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The Ring of the Nibelung
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[228F-LER: p. 119]

“ … what is first for man, or at least for his faculty of abstraction, is last for or in nature; but because man turns the subjective into the objective, because he transforms what is first for him into the first as such or in nature, he regards space and time as the first foundations of nature, and since the universal, that is, the abstract, has thus become the foundation of the real, man comes to regard the being who is nothing but a bundle of universal concepts, the thinking, spiritual being, as the first being, as the being who precedes all other beings not only in rank but also in time, who is indeed the ground and cause of all being and the Creator of all beings.” [228F-LER: p. 119]


[229F-LER: p. 125]

“ … man sees the world in terms of himself; he transfers his view of his own works to the works or effects of nature; he looks upon the world as a dwelling, a workshop, a clock, in short, as a human artifact. But since he draws no essential distinction, but at most specific distinctions, between the products of nature and his own artifacts, he finds the cause of nature’s products in a human, purposive, thinking being. And since the products of nature infinitely exceed those of man, he conceives this essentially human cause as a superhuman being, a being having the same attributes as man, having the intelligence, will, and strength required to carry out his projects, but in a degree infinitely exceeding the powers and capacities of man. This being he calls God.” [229F-LER: p. 125]


[230F-LER: p. 126]

“Sensuous things are not letters which stand in no necessary relation to each other and therefore have to be put in place by a printer; things in nature attract each other, they need and desire each other, for one cannot be without the rest; they enter into relationships of their own accord, they combine by their own power … .” [230F-LER: p. 126]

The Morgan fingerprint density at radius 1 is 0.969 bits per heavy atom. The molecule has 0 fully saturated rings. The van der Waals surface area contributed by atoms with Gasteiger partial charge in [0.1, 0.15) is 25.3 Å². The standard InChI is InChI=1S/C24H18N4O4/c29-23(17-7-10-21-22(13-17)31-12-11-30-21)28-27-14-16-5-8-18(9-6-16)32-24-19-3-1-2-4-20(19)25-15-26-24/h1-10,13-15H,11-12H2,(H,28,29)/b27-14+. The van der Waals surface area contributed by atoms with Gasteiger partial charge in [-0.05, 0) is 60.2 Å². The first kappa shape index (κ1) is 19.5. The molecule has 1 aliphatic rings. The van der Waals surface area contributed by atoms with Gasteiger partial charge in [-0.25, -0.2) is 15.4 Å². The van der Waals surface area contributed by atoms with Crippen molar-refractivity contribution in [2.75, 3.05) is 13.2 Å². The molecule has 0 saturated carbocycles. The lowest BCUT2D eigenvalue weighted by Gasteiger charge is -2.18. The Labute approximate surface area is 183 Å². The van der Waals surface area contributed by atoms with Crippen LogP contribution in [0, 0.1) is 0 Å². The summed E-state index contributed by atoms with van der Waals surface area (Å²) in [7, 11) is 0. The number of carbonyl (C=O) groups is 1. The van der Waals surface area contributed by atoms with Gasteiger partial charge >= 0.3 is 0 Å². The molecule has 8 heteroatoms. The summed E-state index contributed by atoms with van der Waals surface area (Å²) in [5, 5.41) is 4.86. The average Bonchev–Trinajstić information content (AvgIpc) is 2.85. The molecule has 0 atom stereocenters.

[231F-LER: p. 128]

“There is a necessary relationship between the organic and the inorganic. (…) Man … owes his existence and origin to the interrelation of all nature. (…)

(…) The earth is what it is only because of the place it occupies in the solar system, and it was not so placed in order that man and animals might be able to live on it, but the other way around. Because it occupies this position by necessity, in accordance with its fundamental nature, in short, because it is as it now is, such organic beings as are found on earth came into being on it and live on it. On the earth itself we observe how particular countries and regions produce particular animals and plants, … how organic and inorganic nature go inseparably hand in hand and are indeed essentially one.” [231F-LER: p. 128]


[232F-LER: p. 129]

“A temperature in which water can exist not as vapor or ice but as water, where there is water that men can drink and plants absorb, air that can be breathed, light of an intensity compatible with the eyes of men and animals – there we have the elements, the first grounds and origins of animal and

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